Monday, April 13, 2009

Through the Years

I grew up as the daughter of a Marine. This meant lots of travel, loads of opportunities to make new friends every few years and the gift of belonging to the wonderful family of the Marine Corps. Through the years one woman has kept me up to date on her family through the treasure of a Christmas newsletter. We trade these back and forth each year and I look forward to sharing in all the events, both good and bad that have happened throughout the year. Last year's letter ended with the promise that she would come to visit me...and she remained true to her promise.

Aunt Joan called this week and told me that she was visiting her daughter, who was a childhood friend of mine, and that they would like to drive the two hours for a long, overdue visit. I was thrilled. I think I actually hollered out loud and then went about jumping up and down and enthusiastically telling my children about my joy at seeing these women. I'm not sure they could understand my joy. They have grown up in the same town for at least twenty years. They have not moved all over the world. They have roots here. They run into people that went to the same elementary, middle and high school as they did.

These two women have known me all my life. My "Aunt" Joan recalled the first time she ever laid eyes on me. I had a pacifier in my mouth. A pacifier. I didn't even know that I used one. My mother isn't around for me to ask these questions. When she was here, we were too busy arguing for me to ask her important questions. But here was someone who knew me as a baby and a young child. Stranger still....someone who knew my parents when they were my children's age.

My childhood friend, Tari, also recalled stories that were long forgotten. At my age, I'm not sure they weren't tossed out of my brain to make room for other stories. Did I remember agreeing to accompany her to a boy's house? A special boy who had invited her over to swim. I don't remember donning the polka dot bikini she said I wore and I especially don't remember me being more busty than she was at that age. I don't even remember having breasts as a young woman. In fact, my own breasts probably don't remember being young either. She was happy though that regardless of my pre-teen voluptuousness her special friend chose her over me. Well, of course he did, I told her......she was beautiful, had straight blond hair and was sweet; The All-American Girl. I was a short, curly haired mouthy girl who wasn't super concerned about this guy.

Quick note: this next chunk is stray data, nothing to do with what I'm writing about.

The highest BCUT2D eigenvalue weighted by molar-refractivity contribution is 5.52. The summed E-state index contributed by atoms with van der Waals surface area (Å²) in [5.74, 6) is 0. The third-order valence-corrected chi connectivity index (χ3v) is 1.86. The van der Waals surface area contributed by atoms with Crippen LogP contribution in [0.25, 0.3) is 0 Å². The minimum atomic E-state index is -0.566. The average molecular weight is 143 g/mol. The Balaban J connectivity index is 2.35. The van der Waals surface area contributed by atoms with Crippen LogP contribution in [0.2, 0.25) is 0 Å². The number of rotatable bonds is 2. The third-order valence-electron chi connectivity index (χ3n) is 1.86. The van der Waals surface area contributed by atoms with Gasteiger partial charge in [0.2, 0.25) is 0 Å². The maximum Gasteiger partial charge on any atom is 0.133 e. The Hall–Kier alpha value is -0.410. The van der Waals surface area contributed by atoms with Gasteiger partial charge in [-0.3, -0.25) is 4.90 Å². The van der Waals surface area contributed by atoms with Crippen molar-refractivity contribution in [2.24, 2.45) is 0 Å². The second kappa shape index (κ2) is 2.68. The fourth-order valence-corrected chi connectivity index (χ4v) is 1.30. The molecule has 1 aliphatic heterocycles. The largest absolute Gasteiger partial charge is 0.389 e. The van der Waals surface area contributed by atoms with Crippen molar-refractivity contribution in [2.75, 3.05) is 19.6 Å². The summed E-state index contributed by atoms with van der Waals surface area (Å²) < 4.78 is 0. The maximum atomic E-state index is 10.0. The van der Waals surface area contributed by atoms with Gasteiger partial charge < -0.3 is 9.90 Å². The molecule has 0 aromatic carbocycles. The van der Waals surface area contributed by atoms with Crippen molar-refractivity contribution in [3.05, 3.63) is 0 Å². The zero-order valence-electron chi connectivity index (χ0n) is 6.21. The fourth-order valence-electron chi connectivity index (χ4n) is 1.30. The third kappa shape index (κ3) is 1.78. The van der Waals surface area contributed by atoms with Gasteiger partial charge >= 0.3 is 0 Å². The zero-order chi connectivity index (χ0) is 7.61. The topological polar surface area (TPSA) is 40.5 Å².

Something about being around these folks was so special. Sure, I could go home to family and they have known me forever, but this was different. I felt like everyone else I know. I had friends who had known me a long time. And they chose to stay in contact all the way through my childhood and into my adulthood. I was a part of the bigger picture in life. Even though I had the gifts that moving to different states and counties can give you, I never had the tap root that plants get when they are going to be in one place for a long time. These woman felt like such a wonderful link to my hazy past. I only hope my children can appreciate the roots that they have as they grow into mature adulthood.

Sunday, February 15, 2009

Why bother saying "No"?

I have had four children. All of them are now in their twenties, flown the nest and are leading their own lives with children of their own. I have had the privilege of watching my grandchildren over the past four years whenever I was needed. Sometimes overnight and sometimes just for a couple of hours. Now that I am reliving the experience through my grandkids...I am amazed that anyone has children, much less more than one. I am a more alert observer this time around. I don't see these offspring through sleep deprived eyes or the rose colored glasses of denial. Perhaps my memory has fogged over with time. But as I told my two year and one year old grandsons not to climb the brick steps outside.....for the hundreth time ....only to be ignored.....I paused and wondered why do we say no? Looking back I realize you spend your whole life saying no. It is generally the first word most children learn. They say it back to you. They say it to others. They know what it means. But from early on, they don't see it as applying to themselves. It's comical actually. Except when that tumble results in stitches. Or riding with no hands ends up with a cast.
How many times can you recall saying no. You said it with the best intentions. As parents, we don't say it just for the sake of hearing ourselves speak. Even though we have been accused of this very thing. We say if to keep them safe. We say it because we know what it will lead to....we once turned a deaf ear to the word. When they are young, the word may work. "No, don't put that bobby pin in the electrical socket." If said with enough volume, we can stop a child in their tracks. But as they get older, we have to disguise the word. Making them feel as if it is their own idea to deny themselves certain activities. But eventually their true desires come out and although we've said no, they do what they want.
We just want to protect them from bumps and bruises. We say no so that they don't get hurt. But eventually it's not just about them getting hurt, it's about them getting a tattoo, a motorcycle, marrying the wrong man or woman, getting a dog/cat/fish or some other ridiculous thing you know will end in disaster or worse yet...a problem you have to fix or take to the pound.
So I wondered today why on earth the brick steps were such a magnet. Why he would not heed my constant No, no, no when I knew he would get hurt. But when he got to the top step he cried out in excitement! Both arms raised above his head! He smiled at me triumphantly and clapped his hands. He made it to the top step. If he had listened to me, he wouldn't have learned. It cost him a bump and a scratch, but he did it on his own and stretched his horizon beyond the limits it had before. They've all got to learn the hard way. Just like me. If I had listened to all the "No's", I definitely wouldn't be where I am today.